During her career, Mayflower had three significant refits. The first took place at Charleston, South Carolina from 9 December 1941 until February 1942. Her second major refit took place from 29 October 1942 until 11 January 1943 at Pictou, Nova Scotia. Mayflower '​s final refit was done at Norfolk, Virginia from 29 November 1943 to 14 February 1944. During this refit, she had her fo'c'sle extended.[10]

War Service[edit]

Royal Navy[edit]

After workups, Mayflower had a brief period under Royal Navy command. She was assigned to escort group EG 4 before being transferred to the Royal Canadian Navy.[10]

Royal Canadian Navy[edit]

After her transferal, Mayflower was assigned to Newfoundland Command in June 1941. With this force, she escorted convoys from St. John's to Iceland for the rest of the year with escort groups 19N and N16.[10] In her first month with the group, she was escorting convoy SC 44 when one of the other escorts, HMCS Levis was torpedoed. Mayflower evacuated all non-essential personnel from the derelict ship except for the damage-control party.[12] On 2 October 1941, Mayflower picked up 35 survivors from the British tanker San Florentino that was torpedoed and sunk by U-94.[9]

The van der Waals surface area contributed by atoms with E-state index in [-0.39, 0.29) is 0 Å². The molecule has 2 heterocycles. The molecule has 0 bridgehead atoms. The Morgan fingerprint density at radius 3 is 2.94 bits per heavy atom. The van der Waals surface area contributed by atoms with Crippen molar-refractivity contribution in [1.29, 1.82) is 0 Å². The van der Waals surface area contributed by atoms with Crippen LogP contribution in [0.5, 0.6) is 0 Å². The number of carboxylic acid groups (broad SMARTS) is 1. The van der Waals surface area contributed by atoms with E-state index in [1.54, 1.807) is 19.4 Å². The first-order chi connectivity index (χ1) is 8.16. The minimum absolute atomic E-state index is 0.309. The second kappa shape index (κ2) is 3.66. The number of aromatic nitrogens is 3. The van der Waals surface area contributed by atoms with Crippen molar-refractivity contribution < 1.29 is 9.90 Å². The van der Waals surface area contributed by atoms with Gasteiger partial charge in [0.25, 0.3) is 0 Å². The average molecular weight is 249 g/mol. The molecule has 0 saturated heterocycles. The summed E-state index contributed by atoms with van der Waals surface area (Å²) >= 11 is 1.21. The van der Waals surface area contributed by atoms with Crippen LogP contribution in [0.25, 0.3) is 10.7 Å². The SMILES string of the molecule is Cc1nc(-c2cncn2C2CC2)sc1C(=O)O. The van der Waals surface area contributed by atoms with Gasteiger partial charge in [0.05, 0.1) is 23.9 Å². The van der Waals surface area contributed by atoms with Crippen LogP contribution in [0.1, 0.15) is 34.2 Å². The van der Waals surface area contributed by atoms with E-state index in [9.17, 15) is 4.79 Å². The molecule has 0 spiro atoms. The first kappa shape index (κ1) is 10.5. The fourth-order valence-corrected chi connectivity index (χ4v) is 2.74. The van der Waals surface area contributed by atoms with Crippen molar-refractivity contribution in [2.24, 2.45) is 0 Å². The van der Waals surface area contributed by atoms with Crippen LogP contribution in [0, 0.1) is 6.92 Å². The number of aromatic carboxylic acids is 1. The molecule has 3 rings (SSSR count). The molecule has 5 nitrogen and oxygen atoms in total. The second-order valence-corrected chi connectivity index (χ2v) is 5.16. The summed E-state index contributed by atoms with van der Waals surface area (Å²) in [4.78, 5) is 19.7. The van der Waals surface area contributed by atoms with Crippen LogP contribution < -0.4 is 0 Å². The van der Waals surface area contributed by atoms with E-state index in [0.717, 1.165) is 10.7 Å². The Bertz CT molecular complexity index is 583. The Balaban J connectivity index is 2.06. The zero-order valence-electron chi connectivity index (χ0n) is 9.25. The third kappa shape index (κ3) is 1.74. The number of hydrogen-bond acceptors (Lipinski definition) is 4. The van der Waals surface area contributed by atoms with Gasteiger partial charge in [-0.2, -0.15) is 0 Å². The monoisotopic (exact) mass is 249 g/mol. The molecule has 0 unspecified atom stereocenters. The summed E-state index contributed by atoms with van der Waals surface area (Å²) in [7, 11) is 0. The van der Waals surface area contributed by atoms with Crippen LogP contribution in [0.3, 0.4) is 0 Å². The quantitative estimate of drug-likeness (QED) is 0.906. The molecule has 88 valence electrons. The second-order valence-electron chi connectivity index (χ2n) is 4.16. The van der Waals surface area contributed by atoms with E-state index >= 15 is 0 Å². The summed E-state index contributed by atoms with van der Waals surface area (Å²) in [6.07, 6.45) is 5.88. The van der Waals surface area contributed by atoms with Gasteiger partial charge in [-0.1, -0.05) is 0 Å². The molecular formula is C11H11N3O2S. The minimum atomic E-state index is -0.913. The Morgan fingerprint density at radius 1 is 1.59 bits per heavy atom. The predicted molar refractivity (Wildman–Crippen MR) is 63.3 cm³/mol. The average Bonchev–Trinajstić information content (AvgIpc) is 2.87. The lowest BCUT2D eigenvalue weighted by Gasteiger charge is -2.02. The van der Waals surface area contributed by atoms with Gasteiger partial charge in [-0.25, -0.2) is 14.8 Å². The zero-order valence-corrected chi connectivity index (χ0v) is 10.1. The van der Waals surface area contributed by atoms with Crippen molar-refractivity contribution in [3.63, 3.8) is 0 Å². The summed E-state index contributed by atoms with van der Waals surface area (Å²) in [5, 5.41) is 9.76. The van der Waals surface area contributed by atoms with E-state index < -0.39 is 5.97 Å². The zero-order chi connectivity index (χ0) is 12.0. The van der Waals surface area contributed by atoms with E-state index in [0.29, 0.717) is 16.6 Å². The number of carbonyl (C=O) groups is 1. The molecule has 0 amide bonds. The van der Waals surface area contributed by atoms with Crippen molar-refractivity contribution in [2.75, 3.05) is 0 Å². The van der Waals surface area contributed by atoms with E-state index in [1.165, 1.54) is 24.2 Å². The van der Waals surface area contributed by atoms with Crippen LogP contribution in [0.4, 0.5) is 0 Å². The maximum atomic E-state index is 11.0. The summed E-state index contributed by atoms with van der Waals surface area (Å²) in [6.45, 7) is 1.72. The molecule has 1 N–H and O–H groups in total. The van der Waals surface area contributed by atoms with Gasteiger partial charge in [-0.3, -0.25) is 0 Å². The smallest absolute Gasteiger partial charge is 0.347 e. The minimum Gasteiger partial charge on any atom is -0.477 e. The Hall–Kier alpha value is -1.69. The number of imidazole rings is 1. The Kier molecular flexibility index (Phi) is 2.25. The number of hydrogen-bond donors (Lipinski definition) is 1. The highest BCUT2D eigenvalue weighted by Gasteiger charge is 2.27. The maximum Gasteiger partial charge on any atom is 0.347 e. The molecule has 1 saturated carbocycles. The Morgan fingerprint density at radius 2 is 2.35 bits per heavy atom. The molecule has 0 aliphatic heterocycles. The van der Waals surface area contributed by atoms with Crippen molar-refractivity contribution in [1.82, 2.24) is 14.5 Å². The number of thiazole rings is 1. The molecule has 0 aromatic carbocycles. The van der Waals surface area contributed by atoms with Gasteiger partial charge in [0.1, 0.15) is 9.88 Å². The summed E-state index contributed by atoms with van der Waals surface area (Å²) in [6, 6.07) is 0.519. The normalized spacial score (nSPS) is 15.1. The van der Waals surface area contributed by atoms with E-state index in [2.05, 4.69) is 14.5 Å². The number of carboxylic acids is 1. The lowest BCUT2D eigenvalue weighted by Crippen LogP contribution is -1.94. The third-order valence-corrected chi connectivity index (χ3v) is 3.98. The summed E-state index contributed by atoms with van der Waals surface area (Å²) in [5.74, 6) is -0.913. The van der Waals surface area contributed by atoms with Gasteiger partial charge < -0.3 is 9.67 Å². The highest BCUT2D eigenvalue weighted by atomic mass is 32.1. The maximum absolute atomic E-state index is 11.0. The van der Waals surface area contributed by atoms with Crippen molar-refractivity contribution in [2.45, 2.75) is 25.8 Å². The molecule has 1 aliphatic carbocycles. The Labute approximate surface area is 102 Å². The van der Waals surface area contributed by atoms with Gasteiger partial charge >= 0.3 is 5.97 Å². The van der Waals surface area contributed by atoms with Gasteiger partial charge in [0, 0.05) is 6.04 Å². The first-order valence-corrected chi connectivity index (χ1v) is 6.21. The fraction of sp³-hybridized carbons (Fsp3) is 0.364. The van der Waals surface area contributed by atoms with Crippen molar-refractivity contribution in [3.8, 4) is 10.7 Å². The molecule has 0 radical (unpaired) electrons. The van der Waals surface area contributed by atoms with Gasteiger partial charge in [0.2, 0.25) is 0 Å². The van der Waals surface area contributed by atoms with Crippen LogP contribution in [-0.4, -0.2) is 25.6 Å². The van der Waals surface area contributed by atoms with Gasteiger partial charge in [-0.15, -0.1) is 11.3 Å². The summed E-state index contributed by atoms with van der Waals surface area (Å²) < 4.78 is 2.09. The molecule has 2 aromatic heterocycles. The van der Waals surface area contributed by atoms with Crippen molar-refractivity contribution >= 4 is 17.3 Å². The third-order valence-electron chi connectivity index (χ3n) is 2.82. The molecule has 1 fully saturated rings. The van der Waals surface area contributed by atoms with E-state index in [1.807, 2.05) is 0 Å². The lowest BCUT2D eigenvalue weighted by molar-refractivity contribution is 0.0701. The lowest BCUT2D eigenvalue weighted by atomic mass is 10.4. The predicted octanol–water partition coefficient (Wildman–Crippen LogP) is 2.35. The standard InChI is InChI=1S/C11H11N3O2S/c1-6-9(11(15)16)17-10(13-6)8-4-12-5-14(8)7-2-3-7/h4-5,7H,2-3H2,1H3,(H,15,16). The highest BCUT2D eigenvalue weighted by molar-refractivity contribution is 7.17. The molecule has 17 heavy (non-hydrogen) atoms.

After returning from refit in early 1942, she was deployed as an ocean escort under Mid-Ocean Escort Force (MOEF) command on convoys between St. John's and Londonderry. She continued performing this duty until April 1944. Mayflower was initially assigned to escort group A-3 in April 1942, but was transferred to C-3 in February 1943.[10]